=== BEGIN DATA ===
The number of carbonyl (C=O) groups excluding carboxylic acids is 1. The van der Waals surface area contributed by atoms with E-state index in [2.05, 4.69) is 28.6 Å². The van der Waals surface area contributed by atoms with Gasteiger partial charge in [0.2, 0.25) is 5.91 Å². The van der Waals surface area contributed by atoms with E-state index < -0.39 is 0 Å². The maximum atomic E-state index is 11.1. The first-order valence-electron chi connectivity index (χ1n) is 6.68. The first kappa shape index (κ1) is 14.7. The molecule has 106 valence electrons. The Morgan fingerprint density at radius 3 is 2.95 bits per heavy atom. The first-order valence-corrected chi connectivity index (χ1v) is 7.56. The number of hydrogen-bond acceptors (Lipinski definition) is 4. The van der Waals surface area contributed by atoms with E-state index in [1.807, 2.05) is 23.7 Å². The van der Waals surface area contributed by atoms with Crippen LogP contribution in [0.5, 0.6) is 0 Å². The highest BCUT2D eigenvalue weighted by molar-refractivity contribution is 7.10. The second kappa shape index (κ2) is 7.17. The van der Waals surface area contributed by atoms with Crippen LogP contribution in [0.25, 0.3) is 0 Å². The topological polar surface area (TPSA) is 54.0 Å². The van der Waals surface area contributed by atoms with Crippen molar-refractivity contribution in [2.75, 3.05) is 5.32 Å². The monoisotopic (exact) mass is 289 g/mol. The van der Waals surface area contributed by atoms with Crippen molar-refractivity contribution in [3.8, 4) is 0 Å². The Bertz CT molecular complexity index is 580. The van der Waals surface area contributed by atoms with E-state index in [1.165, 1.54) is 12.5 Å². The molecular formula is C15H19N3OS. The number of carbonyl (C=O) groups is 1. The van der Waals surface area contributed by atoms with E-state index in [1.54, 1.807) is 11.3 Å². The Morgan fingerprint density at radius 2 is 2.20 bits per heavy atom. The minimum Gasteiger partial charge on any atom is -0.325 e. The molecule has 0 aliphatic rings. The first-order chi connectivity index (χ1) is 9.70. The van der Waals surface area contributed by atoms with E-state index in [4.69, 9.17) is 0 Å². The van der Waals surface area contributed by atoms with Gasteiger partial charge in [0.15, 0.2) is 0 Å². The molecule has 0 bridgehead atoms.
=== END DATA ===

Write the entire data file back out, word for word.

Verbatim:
The number of carbonyl (C=O) groups excluding carboxylic acids is 1. The van der Waals surface area contributed by atoms with E-state index in [2.05, 4.69) is 28.6 Å². The van der Waals surface area contributed by atoms with Gasteiger partial charge in [0.2, 0.25) is 5.91 Å². The van der Waals surface area contributed by atoms with E-state index < -0.39 is 0 Å². The maximum atomic E-state index is 11.1. The first-order valence-electron chi connectivity index (χ1n) is 6.68. The first kappa shape index (κ1) is 14.7. The molecule has 106 valence electrons. The Morgan fingerprint density at radius 3 is 2.95 bits per heavy atom. The first-order valence-corrected chi connectivity index (χ1v) is 7.56. The number of hydrogen-bond acceptors (Lipinski definition) is 4. The van der Waals surface area contributed by atoms with E-state index in [1.807, 2.05) is 23.7 Å². The van der Waals surface area contributed by atoms with Crippen LogP contribution in [0.5, 0.6) is 0 Å². The highest BCUT2D eigenvalue weighted by molar-refractivity contribution is 7.10. The second kappa shape index (κ2) is 7.17. The van der Waals surface area contributed by atoms with Crippen LogP contribution in [0.25, 0.3) is 0 Å². The topological polar surface area (TPSA) is 54.0 Å². The van der Waals surface area contributed by atoms with Crippen molar-refractivity contribution in [2.75, 3.05) is 5.32 Å². The monoisotopic (exact) mass is 289 g/mol. The van der Waals surface area contributed by atoms with Crippen molar-refractivity contribution in [3.8, 4) is 0 Å². The Bertz CT molecular complexity index is 580. The van der Waals surface area contributed by atoms with E-state index in [1.165, 1.54) is 12.5 Å². The molecular formula is C15H19N3OS. The number of carbonyl (C=O) groups is 1. The van der Waals surface area contributed by atoms with E-state index in [1.54, 1.807) is 11.3 Å². The Morgan fingerprint density at radius 2 is 2.20 bits per heavy atom. The minimum Gasteiger partial charge on any atom is -0.325 e. The molecule has 0 aliphatic rings. The first-order chi connectivity index (χ1) is 9.70. The van der Waals surface area contributed by atoms with E-state index in [4.69, 9.17) is 0 Å². The van der Waals surface area contributed by atoms with Gasteiger partial charge in [0.15, 0.2) is 0 Å². The molecule has 0 bridgehead atoms.